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Inside The Endurance Athlete's Mind

Forbes.com—September 22, 2008

While the rest of us are rolling over in our beds, Bob Whitman, CEO of the Salt Lake City, Utah-based Franklin Covey, is fitting in a few hours of biking, swimming and running before work in preparation for next month's Ford Ironman World Championship in Kona, Hawaii.

Considering that the majority of Americans have trouble finding the time or energy to work out at all, let alone train for a grueling triathlon while juggling a C-suite position, it begs the question: How does he do it?

Much of it is mental. While many endurance athletes say there's nothing special about their physical abilities, clearly people who are drawn to and are able to accomplish feats such as marathons, triathlons and challenging ultra endurance events differ from the rest of us somehow. A big piece of the puzzle is how these athletes think about their lives, goals and the obstacles they face.

A Certain Personality

Just as they tend to have a specific body type (i.e., lean, not too tall), many endurance athletes also have common personality traits, says Jenny Susser, a clinical health psychologist specializing in sports psychology at the Women's Sports Medicine Center at Hospital for Special Surgery. These traits include persistence, endless curiosity, a lack of fear when it comes to failure and a sense of boldness.
Persistence is particularly crucial in helping endurance athletes stick to a training schedule, which they know can't be compromised no matter how much work is waiting for them at the office or how sore or tired they may feel. The benefits of showing up every day for a workout aren't just about being physically prepared on the big day. They can help an athlete feel like he or she has done everything possible to meet a challenge, ultimately translating into confidence at the starting line, Susser says.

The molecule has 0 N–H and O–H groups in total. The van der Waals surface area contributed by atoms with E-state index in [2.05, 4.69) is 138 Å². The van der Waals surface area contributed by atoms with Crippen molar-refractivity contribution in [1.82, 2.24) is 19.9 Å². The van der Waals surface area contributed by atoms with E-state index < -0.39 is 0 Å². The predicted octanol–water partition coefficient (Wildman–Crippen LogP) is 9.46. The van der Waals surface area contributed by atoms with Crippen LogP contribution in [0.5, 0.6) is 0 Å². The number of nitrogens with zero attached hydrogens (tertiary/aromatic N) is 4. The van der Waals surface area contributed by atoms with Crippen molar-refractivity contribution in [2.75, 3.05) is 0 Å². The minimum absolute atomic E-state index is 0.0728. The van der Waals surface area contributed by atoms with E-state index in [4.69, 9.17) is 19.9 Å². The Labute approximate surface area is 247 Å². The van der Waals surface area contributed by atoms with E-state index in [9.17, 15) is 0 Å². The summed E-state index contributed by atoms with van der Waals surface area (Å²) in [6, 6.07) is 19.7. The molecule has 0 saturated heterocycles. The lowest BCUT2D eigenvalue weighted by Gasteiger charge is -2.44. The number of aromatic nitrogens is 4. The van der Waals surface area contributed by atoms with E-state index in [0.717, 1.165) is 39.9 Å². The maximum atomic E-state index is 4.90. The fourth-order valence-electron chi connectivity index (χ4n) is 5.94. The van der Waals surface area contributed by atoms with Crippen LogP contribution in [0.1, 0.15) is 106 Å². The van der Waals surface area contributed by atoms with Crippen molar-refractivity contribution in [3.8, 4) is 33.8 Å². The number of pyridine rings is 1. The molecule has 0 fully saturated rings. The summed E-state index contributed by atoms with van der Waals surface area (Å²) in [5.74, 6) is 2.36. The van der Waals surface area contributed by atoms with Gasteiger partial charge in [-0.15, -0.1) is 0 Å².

Pain Management

While specific techniques vary, endurance athletes rely on methods of distraction to get through painful or difficult patches. Susser counsels people to focus on the technicality of their sport by zeroing in on their strides, or to play games, such as coming up with an animal for every letter of the alphabet.

"It might be a little like a pingpong game--this type of distraction is never 100%," Susser says. "But if you can swap your focus enough you can get yourself through it."

Read the full story at forbes.com.


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